Meet the Cheshire artists bringing our county to life with their paintbrushes, oil pens and watercolours
- Credit: Archant
Explore our diverse county through the eyes and imaginations of these artists and their very different styles
Urban sketcher Ian Fennelly describes himself as an artist “who makes art in a busy location while looking at buildings and street furniture.”
He begins each work with a watercolour-painted wash to break up the space, establishing the shapes of his composition – “an emotional part of the process,” he says, because of the colour. He then takes brush pens to add depth and tonal value, before using liner makers to add texture and detail.
“This is a big part of the creative journey as recording the detail of an urban scene really forces you to look and notice things,” Ian says. “This brings in the very human element of simply being out on location and fully experiencing and enjoying the world around you.
“I’ve always been drawn to the urban environment where people interact with the busy spaces that surround them. I try to draw people without actually putting them in – partly because they never keep still – but I like drawing the spaces they’ve been in, or the cobbles they’ve walked on, and the windows they’ve looked through. I love location drawing as it enables me to record the experience of being in a busy place. I tend not to sit still, so the angles can change. If a car or van parks up in front of me, the choice is to draw through it, or move around it – either way, you have to get fully involved in the scene, both physically and imaginatively.”
Tarvin-based Trevor Senior likes to take a different view: a “not-so-obvious” take on subjects. “I try to show a familiar yet fresh artistic view,” the self-taught artist says. Most of his artwork is painted with acrylic, but he sometimes dabbles with oils, too.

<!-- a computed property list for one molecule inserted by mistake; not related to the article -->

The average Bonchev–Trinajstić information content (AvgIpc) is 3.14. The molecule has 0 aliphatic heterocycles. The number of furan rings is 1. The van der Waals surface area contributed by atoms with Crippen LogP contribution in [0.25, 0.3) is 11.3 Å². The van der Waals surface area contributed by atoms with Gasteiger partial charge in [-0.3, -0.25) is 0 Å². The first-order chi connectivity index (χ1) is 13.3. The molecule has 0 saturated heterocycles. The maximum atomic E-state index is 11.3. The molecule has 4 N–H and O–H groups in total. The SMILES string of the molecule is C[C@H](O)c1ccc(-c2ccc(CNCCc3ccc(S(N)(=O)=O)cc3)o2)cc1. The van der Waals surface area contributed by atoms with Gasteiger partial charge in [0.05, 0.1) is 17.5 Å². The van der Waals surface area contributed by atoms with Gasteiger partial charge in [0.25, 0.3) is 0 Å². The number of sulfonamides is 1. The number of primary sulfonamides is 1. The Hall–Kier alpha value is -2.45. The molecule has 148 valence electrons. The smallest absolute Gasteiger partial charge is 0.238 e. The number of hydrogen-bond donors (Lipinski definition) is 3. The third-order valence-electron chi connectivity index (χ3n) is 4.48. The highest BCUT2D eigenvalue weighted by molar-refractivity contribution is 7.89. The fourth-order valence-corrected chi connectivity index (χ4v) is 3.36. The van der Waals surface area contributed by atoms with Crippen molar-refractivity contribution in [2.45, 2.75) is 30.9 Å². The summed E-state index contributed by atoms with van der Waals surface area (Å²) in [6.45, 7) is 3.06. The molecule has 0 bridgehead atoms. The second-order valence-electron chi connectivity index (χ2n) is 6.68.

And when he’s not painting local subjects, he works on commissions of pop art and landscape scenes, from travels both home and abroad. “Inspiration can come from anywhere at any time,” he says. “I could be walking down the canal in Chester and see a tree turning the autumn colours, so I’d take a photo and work from there. So what style am I? I’m whatever follows my brush strokes and how my imagination is that day.”
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Julie Colclough has created extraordinary paintings for 30 years. Her unique paintings on old maps and documents add a deeper sense of place – they partly conceal layers of geography and hints of history. Inspired by a lifetime of keeping travel sketchbooks, whether exploring close to home or through Europe, Julie says: “Inspiration is everywhere. We are spoilt for choice in Cheshire with fabulous architecture and scenery. It is often the light on a subject that makes me stop in my tracks and have to draw it. I also love finding old signposts; they have so much character – the crumblier the better. Wandering country lanes looking for them is a favourite pastime. So much of my work is about journeys and exploration; I’m sure I’ll never run out of ideas.”
Altrincham-born Jim Stanley studied fine art at the University of Reading, but it was his time teaching at Adwood Primary School in Stockport that inspired his career in painting after being asked to paint murals, decorating the interior and exterior of the building to assist teaching and support the ethos of the school.
“Last year I retired from teaching and resolved to fully exploit whatever talent I had,” Jim says. “In 2004 I had a conversation with Nico Pasquale, owner of Bruschetta, a café in Northwich, who suggested I paint outside and that perhaps Italian scenes would be appropriate.
“I learnt acrylic painting by setting up my easel outside the café for 10 years on a Saturday, and gradually the subjects of the paintings found their way into my heart and I began a love affair with Italy. My artistic influences are varied but my current work owes a lot to Edward Hopper and Johannes Vermeer. A friend once said I have a continental palette and that my pictures of Northwich are somehow bathed in a Mediterranean light.
“Northwich is certainly an interesting place as a subject matter. With its disappearing houses, swinging bridges and quirky mock-Tudor buildings, it could have been created from Lewis Carroll’s imagination.”